belcarra and floral pants 5

Since I made this, I’ve worn it several times already, and I have plans to make a few more with some variations.  This top goes together so easily (I think it took me two hours max to cut/sew this?) and can be paired with high waisted skirts, skinny jeans, jackets, you name it  – this is a brand new TNT for my sewing pattern arsenal.




Pattern: Renfrew bodice/Vogue 8663 skirt
Fabric: sweater knit from Joann Fabrics
Size: Renfrew – 2; Vogue – 8

Boots – Nine West

The idea for this pattern mash-up came from Sarah’s awesome SkaterFrew dress over at Katie and Laney – the Renfrew is a great pattern that I’ve made many many times (like most sewists in the sewing blogosphere!), and I loved the fit-and-flare style of Sarah’s dress.

I can be a bit of a lazy sewist – I’ve curbed some bad habits I used to have, but I like things to be as uncomplicated as possible when it comes to certain things in my sewing.  Take PDF patterns – ugh!  I hate the idea of printing them out, taping them together, cutting them out, and then still having to cut out my fabric!  Way too much work, but I make the exception with some patterns that are truly awesome or I know are well worth the effort (hello, Grainline Studio!)  So, the idea of going through hoops to print out and assemble the Lady Skater pattern when I had a perfectly fine flared dress pattern in my stash.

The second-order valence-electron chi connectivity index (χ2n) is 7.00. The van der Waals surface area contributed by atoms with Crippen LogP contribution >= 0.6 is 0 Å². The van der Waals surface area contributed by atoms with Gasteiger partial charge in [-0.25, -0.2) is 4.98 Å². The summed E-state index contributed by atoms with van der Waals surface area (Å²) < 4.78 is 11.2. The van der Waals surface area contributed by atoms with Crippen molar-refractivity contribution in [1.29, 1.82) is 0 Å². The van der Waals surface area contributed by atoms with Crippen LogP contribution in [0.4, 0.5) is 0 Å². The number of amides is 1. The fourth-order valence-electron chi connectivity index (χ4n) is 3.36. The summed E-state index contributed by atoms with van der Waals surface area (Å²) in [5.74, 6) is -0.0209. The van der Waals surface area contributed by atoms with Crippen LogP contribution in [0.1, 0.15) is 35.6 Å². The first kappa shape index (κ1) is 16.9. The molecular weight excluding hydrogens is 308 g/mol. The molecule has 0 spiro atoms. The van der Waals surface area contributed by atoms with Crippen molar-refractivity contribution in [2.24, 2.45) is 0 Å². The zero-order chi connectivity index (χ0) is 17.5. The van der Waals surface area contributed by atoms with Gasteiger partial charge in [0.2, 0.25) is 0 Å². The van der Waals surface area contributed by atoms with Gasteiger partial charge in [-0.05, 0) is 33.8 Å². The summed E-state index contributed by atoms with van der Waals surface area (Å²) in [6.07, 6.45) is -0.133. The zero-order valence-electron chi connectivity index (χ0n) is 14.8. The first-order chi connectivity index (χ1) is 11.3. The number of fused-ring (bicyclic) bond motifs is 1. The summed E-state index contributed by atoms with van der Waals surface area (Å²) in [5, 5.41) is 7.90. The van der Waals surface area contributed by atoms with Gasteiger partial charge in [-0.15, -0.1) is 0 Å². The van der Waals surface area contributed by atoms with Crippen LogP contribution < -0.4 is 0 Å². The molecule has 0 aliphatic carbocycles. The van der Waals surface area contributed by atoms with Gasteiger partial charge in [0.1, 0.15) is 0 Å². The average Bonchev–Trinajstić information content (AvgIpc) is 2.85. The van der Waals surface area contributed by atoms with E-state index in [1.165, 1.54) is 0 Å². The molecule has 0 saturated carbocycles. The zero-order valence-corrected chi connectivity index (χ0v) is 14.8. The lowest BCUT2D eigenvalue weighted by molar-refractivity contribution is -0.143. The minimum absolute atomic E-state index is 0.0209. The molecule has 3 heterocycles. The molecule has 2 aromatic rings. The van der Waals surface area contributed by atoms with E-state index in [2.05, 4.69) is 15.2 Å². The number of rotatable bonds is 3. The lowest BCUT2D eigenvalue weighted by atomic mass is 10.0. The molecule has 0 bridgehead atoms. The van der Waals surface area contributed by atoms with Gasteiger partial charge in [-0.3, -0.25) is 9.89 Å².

This dress is so comfy and easy to wear!  I wanted it to be a little more fitted than my other Renfrew tops, and I learned from another dress I made based off of the pattern that it would look better fitted.  But the best part is that because it’s a fit-and-flare, you can eat a big lunch and no one will know! (I did that the day I wore this dress and it was awesome)


It was a little tricky getting the skirt to match up to the waist, and I had to do some adjustments off of a mock-up I made first to get it just right.  Just a little grading magic and redrafting between the two patterns and the dress was all set – had this done in about half an hour.  The waist is slightly higher than I would have liked (I wanted it more at the natural waist), but ah, live and learn.


Back view – the waist line is a teensy bit lower than in the front, oh well! 

Hemming this dress was a biotch, there was no way I could do it by myself – knit fabric on the bias?  Yuck.  I actually had to bring it home with me during Christmas vacation so my mom could help pin up the hem while I wore it.  It totally sold me on the fact that I need to get one of those nice dress forms Gertie posted about a few weeks ago…